Despite phenomenal growth rates China chalks up annually, despite the emergence of Brazil, India and other less spectacular 'emerging economies', the USA remains the world economy's demand driver. Indeed, without American investment and consumption, these economies couldn't achieve current growth rates.

Toxic financial products

America's housing stock was the underlying source of demand through what are now dubbed toxic financial products. If rising house values allow American consumers to experience a wealth effect, converted through mortgage loans to consumption spending, a chain reaction follows.

Construction demand grows; so does the entire co-operating legal, financial and institutional infrastructure - mortgage brokers, real estate agents, legal offices, title companies and so on. Demand for 'white goods', microwave ovens, washing machines, lighting fixtures - all paraphernalia for the construction sector experiences an explosion and the economy grows.

China, India, Brazil and others in the globalised economy step up production as US trade deficit expands. As Wal-Mart squeezes margins, US companies relocate production facilities. These countries buy US Treasuries and securities of Fannie Mae and Freddie Mac with their growing surpluses. Wall Street investment banks fund mortgage debt creating 'toxic' securities that global investors purchase. The circular flow is thus maintained. Investors seek insurance against risk, purchasing credit default swaps that AIG provides. Everyone is happy. That is, until the underlying assets turn sour.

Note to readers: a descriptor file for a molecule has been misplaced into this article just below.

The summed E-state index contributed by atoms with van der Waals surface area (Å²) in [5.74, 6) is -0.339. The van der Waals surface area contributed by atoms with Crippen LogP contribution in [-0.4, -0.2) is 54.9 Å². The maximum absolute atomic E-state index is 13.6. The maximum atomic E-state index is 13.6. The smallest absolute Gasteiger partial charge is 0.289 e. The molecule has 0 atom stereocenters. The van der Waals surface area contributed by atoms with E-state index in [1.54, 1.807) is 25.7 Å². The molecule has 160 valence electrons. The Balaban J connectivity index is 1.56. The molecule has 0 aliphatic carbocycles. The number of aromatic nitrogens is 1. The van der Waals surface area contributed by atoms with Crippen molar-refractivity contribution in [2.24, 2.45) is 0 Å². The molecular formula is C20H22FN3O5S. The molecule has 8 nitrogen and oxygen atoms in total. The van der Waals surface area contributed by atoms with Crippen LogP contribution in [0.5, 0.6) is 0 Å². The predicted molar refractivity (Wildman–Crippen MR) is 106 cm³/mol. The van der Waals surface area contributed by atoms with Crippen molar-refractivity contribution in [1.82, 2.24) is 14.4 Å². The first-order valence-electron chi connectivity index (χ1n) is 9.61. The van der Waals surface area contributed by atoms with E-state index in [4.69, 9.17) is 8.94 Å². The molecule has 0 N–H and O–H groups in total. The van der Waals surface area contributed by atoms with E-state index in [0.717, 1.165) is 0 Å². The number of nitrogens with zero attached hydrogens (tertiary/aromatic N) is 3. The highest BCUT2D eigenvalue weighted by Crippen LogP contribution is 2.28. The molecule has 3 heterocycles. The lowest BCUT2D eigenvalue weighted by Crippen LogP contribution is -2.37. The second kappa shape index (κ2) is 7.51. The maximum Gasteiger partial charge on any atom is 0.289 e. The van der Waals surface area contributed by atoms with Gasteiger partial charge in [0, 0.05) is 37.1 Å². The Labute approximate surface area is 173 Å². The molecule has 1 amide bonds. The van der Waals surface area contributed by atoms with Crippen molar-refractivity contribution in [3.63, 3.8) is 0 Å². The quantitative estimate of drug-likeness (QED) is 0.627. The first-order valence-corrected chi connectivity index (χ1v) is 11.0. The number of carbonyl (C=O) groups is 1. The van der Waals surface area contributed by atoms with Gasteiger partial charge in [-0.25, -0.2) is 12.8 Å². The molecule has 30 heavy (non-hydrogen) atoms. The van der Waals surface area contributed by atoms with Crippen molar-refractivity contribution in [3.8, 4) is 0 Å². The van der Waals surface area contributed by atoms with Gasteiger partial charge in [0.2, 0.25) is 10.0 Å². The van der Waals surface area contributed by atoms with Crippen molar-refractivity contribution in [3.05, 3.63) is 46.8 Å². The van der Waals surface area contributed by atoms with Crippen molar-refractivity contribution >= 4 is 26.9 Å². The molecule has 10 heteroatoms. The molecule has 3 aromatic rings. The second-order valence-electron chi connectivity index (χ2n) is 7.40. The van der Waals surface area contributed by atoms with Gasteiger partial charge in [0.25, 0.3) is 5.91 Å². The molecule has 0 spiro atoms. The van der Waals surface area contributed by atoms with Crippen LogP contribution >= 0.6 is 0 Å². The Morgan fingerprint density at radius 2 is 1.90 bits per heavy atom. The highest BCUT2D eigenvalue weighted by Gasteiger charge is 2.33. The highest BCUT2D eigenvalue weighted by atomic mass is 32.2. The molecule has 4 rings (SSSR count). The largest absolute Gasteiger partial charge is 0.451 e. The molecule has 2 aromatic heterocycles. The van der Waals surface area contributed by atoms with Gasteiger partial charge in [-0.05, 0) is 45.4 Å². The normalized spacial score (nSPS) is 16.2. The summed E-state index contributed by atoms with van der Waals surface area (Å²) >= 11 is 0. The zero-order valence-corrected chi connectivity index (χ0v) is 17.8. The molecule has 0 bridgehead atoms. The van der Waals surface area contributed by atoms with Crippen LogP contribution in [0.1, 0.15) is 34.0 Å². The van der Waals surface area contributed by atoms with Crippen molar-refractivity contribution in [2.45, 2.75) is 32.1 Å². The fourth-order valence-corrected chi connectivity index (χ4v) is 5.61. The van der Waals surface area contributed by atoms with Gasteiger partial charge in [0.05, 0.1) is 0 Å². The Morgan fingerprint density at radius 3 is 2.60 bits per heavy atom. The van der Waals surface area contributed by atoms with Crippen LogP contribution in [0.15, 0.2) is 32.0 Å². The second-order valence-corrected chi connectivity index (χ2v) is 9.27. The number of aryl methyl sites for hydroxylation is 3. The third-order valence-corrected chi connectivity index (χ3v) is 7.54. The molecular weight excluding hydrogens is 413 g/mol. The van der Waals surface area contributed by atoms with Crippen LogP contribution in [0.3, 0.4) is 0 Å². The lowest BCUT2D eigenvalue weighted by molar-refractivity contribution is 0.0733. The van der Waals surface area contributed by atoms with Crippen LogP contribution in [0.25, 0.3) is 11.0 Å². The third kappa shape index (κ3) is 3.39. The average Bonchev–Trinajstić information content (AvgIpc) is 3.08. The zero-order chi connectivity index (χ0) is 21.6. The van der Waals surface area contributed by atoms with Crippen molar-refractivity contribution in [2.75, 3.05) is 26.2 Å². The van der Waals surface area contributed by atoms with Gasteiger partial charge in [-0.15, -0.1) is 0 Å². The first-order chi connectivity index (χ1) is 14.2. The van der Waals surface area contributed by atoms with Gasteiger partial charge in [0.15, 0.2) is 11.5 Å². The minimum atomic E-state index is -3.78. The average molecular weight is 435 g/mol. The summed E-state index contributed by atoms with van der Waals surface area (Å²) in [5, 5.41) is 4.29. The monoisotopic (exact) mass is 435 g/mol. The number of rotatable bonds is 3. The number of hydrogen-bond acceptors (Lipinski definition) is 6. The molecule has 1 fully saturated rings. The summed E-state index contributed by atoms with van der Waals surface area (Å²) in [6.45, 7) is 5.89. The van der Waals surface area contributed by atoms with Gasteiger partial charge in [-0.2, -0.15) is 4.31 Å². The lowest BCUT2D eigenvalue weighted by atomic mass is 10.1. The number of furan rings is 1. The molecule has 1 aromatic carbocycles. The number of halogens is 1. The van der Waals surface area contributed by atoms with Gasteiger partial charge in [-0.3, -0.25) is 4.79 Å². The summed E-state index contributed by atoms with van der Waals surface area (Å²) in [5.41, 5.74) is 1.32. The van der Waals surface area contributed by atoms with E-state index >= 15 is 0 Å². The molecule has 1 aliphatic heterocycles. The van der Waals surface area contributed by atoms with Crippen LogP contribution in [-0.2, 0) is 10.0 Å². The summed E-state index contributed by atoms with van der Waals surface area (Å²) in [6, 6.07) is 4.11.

The world monetary system experiences turbulence. If major holders of debt instruments, the investment stream allowing this circular flow to continue, begin to lose confidence the system clogs up, approaching meltdown. This is why the US government must intervene.

If the US dollar is the world's currency, the US Federal Reserve system is its central banker. Cede authority to an unsupervised Wall Street and the much discussed 'greed' will cause collapse.

This is why the unprecedented $700 billion dollar bailout is being referred to as equivalent to the Patriot Act, the authority to make war in Iraq and organised crime. Secretary Paulson is, after all, formerly of Goldman Sachs, a potential beneficiary of the bailout.

Power grab

He wants a blank cheque with no oversight. Some see Paulson as making a power grab from an unpopular lame-duck President who must stay out of the public square. While Lou Dobbs calls the plan idiotic, its Liberal critics insist the bail-out should not simply hug up toxic assets no private entity would buy off Wall Street's books without potential taxpayer benefit. The bail-out must buy a stake in the business. Politically, the bailout as currently proposed - no possibility of judicial review, no relief for small banks, credit unions, homeowners - may prove more difficult to achieve than bi-partisan authority to make war in Iraq. This is why world financial markets continue to be spooked.

Source: Jamaica Gleaner